Mr. Spock Was Unloved

I ran into a friend today who’d been through a terrible car accident a couple of years ago.

Through the vagaries of insurance weirdness, she received a lot of money from one insurance company, which she then was supposed to pay to another insurance company. She understands this and expected it and it’s no problem.

But for two years, the insurance company she’s supposed to pay has never contacted her (as they’re supposed to do). No word, and $20,000 just sat in her savings account.

This weekend, she got a letter from a lawyer saying that this is the second notice that she’s supposed to pay the dough.

Here’s what upsets her:

1. She never got the first notice and doesn’t like to have people act as though she’s trying to get away with something. (She has no debt and perfect credit, etc.)

2. She thought that that chapter of her life was over. It was really horrendous, this accident, and after two years, she’s only recently putting it behind her.

3. She sort of figured she’d get to keep the money after all this time with no contact from the insurance company.

Ok, so I listened to her and agreed that it’s annoying and depressing, and that psychology can be a bitch. Your body heals (if you’re lucky, which she was), but the mind can screw you up for a long time. I was a good friend for most of the train ride.

Then she said something about how the insurance company is loaded, and she’s not, and she’d been through so much, and it just seems as though she should keep the money.

Here’s where I screwed up, I think. She knows, and knows that I know, that the money isn’t hers. Even if suffering should earn money (obviously a shaky proposition), it should earn it from the person who caused the suffering.

But since we both knew all that, I think my job as a friend was probably to nod a lot and continue to say that it sucks. Instead, as we all know, I got all rational.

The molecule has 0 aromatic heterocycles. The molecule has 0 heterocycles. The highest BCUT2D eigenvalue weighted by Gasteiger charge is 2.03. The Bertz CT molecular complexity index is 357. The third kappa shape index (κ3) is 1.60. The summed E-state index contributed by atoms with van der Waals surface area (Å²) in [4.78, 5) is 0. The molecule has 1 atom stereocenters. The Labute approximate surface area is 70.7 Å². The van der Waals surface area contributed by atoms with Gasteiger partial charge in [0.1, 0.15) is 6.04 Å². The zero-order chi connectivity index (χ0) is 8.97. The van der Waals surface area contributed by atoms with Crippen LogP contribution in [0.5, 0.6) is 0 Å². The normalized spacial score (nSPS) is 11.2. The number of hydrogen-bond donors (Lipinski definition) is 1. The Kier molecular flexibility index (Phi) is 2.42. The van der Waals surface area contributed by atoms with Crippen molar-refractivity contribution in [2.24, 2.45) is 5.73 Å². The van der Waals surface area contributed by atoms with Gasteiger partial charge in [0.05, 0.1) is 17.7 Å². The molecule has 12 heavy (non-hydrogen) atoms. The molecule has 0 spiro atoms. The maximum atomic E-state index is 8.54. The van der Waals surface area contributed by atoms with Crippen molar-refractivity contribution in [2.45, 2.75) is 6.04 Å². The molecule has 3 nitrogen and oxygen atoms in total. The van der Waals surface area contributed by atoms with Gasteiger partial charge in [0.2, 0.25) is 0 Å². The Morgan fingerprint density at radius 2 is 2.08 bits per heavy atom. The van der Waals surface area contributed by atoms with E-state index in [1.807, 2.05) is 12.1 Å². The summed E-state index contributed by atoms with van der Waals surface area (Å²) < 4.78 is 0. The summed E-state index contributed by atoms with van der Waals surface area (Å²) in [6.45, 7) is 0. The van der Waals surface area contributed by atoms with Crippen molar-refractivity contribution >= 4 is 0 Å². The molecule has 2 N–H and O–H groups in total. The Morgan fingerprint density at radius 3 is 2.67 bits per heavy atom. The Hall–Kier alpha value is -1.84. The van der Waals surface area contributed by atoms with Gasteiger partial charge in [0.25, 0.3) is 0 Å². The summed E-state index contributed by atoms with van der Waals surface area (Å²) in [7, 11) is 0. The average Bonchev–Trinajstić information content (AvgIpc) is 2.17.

1. The money belongs to them, clearly.

2. On paper, you’re complaining about them letting you keep it longer than you should have been able to. You gained something from interest, for example.

I did say, “on paper.”

Anyway, then we parted ways and I felt like a jerk.

This isn’t new for me, of course, since I’m always pointing out the rational as though the emotional doesn’t count. Or, rather, I DO mention the emotional, but once you point out the rational, it sort of feels as though you discounted the emotional. Even when I didn’t!

So. In real life, people would have gotten sick of having Spock around, I think. I’m sure they get sick of me. Waah.

2 Responses to Mr. Spock Was Unloved

  1. Kevin October 6, 2008 at 10:25 am #

    I really suck at this stuff, too. This is why guys should NEVER complain (or try to stick around) when their wives or girlfriends want to go out with other women. Men are just not wired to sympathize. We’re wired to either fix the problem or assign the blame or otherwise seek to deepen our understanding of the situation (with an eye toward one of the two preceding goals). A woman tells me she had a bad day at work, I want to understand what happened, figure out who screwed up, and tell her how to avoid it next time. She just wanted me to say “aww, that sucks, you were totally right to feel that way”. I can’t do that!

  2. weeklyrob October 6, 2008 at 4:23 pm #

    Mars, Venus, etc.

    But I have made the same mistake when talking to guys, too. JB and I were talking about a lawsuit that a girl close to him is involved in.


    Me: Hmm. Interesting legal question about who’s right here.

    Him: No. She’s right. Go away.

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